Valuing indigenous quality of life: A review of preference-based quality of life instruments and elicitation techniques with global older indigenous populations

Kevin Taylor, Julie Ratcliffe, Dawn Bessarab, Kate Smith

Research output: Contribution to journalReview articlepeer-review

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Abstract

Indigenous perspectives of quality of life (QoL) are different to that of non-Indigenous populations. Determining how to identify and value what is important to QoL for people from diverse cultural backgrounds is crucial for assessing effective outcomes for quality assessment and health economic evaluation to guide evidence-based decision making. This is particularly important for older Indigenous people who have complex care and support needs within health and aged-care systems. This scoping review aims to assess the existing literature in this field by firstly identifying preference based instruments that have been applied with older Indigenous peoples and secondly, exploring the extent to which existing preference based instruments applied with older Indigenous peoples encompass older Indigenous peoples QoL perspectives in their design and application. The inclusion criteria for the review were studies using preference based QoL instruments with an Indigenous population where the cohort was aged 50 years or over. This resulted in the critical analysis of 12 studies. The review identified that preference based QoL instruments have rarely been applied to date with older Indigenous populations with most instruments found to be designed for non-Indigenous adults. Typically, instruments have not incorporated Indigenous worldviews of QoL into either the content of the descriptive system or the elicitation techniques and corresponding value sets generated. To encapsulate Indigenous cultural perspectives accurately in economic evaluation, further research is required as to how QoL domains in preference based instruments for Indigenous peoples can be reflective of Indigenous perspectives. It is imperative that the QoL preferences of older Indigenous peoples are adequately captured within preference based QoL instruments applied with this population.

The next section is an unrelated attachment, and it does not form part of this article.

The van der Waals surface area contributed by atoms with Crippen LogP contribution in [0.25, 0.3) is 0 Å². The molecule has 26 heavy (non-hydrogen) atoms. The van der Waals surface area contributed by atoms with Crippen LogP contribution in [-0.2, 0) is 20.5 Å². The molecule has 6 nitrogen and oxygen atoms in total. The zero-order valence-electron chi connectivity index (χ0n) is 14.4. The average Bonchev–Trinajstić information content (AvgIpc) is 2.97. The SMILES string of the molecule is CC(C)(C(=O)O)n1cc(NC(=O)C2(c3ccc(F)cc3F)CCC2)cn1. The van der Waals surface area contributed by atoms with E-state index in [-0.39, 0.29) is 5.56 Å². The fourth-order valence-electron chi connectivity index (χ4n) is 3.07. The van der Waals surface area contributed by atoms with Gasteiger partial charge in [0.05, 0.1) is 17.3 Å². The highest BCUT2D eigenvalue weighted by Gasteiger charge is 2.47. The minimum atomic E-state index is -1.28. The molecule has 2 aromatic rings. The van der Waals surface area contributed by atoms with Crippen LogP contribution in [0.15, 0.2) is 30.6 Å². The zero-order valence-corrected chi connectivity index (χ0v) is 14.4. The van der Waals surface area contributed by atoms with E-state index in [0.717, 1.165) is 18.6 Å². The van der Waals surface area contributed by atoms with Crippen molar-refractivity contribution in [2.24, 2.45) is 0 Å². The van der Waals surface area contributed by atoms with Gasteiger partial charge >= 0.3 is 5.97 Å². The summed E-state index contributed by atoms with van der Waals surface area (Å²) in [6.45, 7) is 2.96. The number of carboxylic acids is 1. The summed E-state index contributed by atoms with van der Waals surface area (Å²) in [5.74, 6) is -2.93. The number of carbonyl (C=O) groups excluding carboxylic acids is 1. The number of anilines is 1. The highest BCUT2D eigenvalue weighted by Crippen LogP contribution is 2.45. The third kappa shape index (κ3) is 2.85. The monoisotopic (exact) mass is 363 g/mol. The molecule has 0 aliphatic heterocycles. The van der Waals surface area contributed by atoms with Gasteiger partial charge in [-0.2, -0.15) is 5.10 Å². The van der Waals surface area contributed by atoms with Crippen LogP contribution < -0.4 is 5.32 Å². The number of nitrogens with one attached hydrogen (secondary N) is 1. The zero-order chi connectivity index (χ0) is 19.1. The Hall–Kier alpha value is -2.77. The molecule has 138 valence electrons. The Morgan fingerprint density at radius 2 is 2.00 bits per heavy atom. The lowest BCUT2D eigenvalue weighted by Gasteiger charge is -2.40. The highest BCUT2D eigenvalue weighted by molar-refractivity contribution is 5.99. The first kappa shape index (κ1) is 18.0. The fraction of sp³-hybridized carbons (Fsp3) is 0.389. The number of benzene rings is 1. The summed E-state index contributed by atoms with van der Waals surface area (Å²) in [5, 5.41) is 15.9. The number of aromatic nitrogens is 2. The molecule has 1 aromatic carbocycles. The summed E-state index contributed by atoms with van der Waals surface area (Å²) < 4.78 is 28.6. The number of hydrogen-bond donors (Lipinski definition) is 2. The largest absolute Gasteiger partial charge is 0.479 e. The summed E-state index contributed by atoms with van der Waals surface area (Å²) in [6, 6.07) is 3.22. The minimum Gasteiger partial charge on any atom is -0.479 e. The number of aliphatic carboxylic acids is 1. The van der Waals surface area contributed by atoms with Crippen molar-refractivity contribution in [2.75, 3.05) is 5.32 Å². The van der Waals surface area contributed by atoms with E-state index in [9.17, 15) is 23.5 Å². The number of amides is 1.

Original languageEnglish
Article number116271
Number of pages8
JournalSocial Science and Medicine
Volume336
DOIs
Publication statusPublished - Nov 2023

Keywords

  • Indigenous populations
  • Literature review
  • Older populations
  • Quality of life
  • Quality-of-life instruments

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